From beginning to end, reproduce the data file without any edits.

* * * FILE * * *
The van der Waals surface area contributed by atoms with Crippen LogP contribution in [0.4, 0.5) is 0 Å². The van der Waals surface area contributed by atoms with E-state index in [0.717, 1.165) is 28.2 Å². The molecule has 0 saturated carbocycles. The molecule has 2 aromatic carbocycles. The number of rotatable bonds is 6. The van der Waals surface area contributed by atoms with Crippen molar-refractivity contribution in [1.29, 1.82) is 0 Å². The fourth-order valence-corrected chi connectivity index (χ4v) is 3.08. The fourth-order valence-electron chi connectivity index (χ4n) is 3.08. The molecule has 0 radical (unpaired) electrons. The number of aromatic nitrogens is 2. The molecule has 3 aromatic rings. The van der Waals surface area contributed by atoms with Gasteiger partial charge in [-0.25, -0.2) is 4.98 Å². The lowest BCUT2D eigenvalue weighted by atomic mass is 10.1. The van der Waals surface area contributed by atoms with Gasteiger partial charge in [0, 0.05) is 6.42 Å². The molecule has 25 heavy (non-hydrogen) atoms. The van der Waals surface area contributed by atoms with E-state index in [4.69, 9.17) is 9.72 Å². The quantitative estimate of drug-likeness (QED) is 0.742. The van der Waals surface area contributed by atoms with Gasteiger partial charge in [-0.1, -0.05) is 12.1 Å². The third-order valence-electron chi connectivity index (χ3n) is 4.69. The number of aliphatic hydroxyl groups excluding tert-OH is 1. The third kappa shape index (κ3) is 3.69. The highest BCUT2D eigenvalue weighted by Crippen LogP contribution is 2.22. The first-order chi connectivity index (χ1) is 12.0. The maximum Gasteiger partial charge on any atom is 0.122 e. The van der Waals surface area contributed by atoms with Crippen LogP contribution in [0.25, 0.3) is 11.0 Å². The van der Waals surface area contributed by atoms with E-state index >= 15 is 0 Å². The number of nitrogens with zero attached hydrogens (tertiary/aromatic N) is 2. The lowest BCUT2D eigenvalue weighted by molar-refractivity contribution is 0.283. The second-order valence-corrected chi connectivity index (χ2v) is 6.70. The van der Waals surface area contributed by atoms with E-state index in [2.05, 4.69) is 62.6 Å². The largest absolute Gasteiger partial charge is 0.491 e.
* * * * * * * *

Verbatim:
The van der Waals surface area contributed by atoms with Crippen LogP contribution in [0.4, 0.5) is 0 Å². The van der Waals surface area contributed by atoms with E-state index in [0.717, 1.165) is 28.2 Å². The molecule has 0 saturated carbocycles. The molecule has 2 aromatic carbocycles. The number of rotatable bonds is 6. The van der Waals surface area contributed by atoms with Crippen molar-refractivity contribution in [1.29, 1.82) is 0 Å². The fourth-order valence-corrected chi connectivity index (χ4v) is 3.08. The fourth-order valence-electron chi connectivity index (χ4n) is 3.08. The molecule has 0 radical (unpaired) electrons. The number of aromatic nitrogens is 2. The molecule has 3 aromatic rings. The van der Waals surface area contributed by atoms with Gasteiger partial charge in [-0.25, -0.2) is 4.98 Å². The lowest BCUT2D eigenvalue weighted by atomic mass is 10.1. The van der Waals surface area contributed by atoms with Gasteiger partial charge in [0, 0.05) is 6.42 Å². The molecule has 25 heavy (non-hydrogen) atoms. The van der Waals surface area contributed by atoms with E-state index in [4.69, 9.17) is 9.72 Å². The quantitative estimate of drug-likeness (QED) is 0.742. The van der Waals surface area contributed by atoms with Gasteiger partial charge in [-0.1, -0.05) is 12.1 Å². The third-order valence-electron chi connectivity index (χ3n) is 4.69. The number of aliphatic hydroxyl groups excluding tert-OH is 1. The third kappa shape index (κ3) is 3.69. The highest BCUT2D eigenvalue weighted by Crippen LogP contribution is 2.22. The first-order chi connectivity index (χ1) is 12.0. The maximum Gasteiger partial charge on any atom is 0.122 e. The van der Waals surface area contributed by atoms with Crippen LogP contribution in [0.25, 0.3) is 11.0 Å². The van der Waals surface area contributed by atoms with E-state index >= 15 is 0 Å². The number of nitrogens with zero attached hydrogens (tertiary/aromatic N) is 2. The lowest BCUT2D eigenvalue weighted by molar-refractivity contribution is 0.283. The second-order valence-corrected chi connectivity index (χ2v) is 6.70. The van der Waals surface area contributed by atoms with E-state index in [2.05, 4.69) is 62.6 Å². The largest absolute Gasteiger partial charge is 0.491 e.